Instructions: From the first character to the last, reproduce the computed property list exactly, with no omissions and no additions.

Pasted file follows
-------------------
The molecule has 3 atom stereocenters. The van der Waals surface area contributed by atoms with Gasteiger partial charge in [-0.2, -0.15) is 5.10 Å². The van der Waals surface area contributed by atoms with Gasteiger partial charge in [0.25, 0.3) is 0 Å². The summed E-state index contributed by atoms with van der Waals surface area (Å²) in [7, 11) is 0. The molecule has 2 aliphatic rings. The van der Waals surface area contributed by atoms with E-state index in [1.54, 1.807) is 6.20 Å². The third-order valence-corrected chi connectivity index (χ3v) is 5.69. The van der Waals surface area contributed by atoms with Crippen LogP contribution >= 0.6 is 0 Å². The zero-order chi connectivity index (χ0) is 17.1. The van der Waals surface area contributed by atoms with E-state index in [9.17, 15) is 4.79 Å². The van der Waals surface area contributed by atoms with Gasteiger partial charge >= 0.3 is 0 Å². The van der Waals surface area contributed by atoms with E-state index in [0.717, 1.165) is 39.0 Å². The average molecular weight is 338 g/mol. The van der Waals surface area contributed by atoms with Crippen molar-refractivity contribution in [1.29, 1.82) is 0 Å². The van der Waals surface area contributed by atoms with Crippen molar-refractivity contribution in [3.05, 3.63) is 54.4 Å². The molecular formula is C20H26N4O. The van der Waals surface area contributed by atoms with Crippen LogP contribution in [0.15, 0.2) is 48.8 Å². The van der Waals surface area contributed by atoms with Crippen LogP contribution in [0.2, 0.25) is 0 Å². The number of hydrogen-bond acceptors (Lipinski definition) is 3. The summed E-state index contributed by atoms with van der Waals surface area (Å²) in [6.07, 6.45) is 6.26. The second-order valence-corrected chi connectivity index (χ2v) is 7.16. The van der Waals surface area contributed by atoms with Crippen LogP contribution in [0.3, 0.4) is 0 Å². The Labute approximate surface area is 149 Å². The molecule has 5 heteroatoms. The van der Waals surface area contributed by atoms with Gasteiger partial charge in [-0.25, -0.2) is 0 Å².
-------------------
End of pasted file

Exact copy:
The molecule has 3 atom stereocenters. The van der Waals surface area contributed by atoms with Gasteiger partial charge in [-0.2, -0.15) is 5.10 Å². The van der Waals surface area contributed by atoms with Gasteiger partial charge in [0.25, 0.3) is 0 Å². The summed E-state index contributed by atoms with van der Waals surface area (Å²) in [7, 11) is 0. The molecule has 2 aliphatic rings. The van der Waals surface area contributed by atoms with E-state index in [1.54, 1.807) is 6.20 Å². The third-order valence-corrected chi connectivity index (χ3v) is 5.69. The van der Waals surface area contributed by atoms with Crippen LogP contribution >= 0.6 is 0 Å². The zero-order chi connectivity index (χ0) is 17.1. The van der Waals surface area contributed by atoms with E-state index in [9.17, 15) is 4.79 Å². The van der Waals surface area contributed by atoms with Gasteiger partial charge >= 0.3 is 0 Å². The van der Waals surface area contributed by atoms with E-state index in [0.717, 1.165) is 39.0 Å². The average molecular weight is 338 g/mol. The van der Waals surface area contributed by atoms with Crippen molar-refractivity contribution in [1.29, 1.82) is 0 Å². The van der Waals surface area contributed by atoms with Crippen molar-refractivity contribution in [3.05, 3.63) is 54.4 Å². The molecular formula is C20H26N4O. The van der Waals surface area contributed by atoms with Crippen LogP contribution in [0.15, 0.2) is 48.8 Å². The van der Waals surface area contributed by atoms with Crippen LogP contribution in [0.2, 0.25) is 0 Å². The number of hydrogen-bond acceptors (Lipinski definition) is 3. The summed E-state index contributed by atoms with van der Waals surface area (Å²) in [6.07, 6.45) is 6.26. The second-order valence-corrected chi connectivity index (χ2v) is 7.16. The van der Waals surface area contributed by atoms with Crippen LogP contribution in [0.3, 0.4) is 0 Å². The Labute approximate surface area is 149 Å². The molecule has 5 heteroatoms. The van der Waals surface area contributed by atoms with Gasteiger partial charge in [-0.25, -0.2) is 0 Å².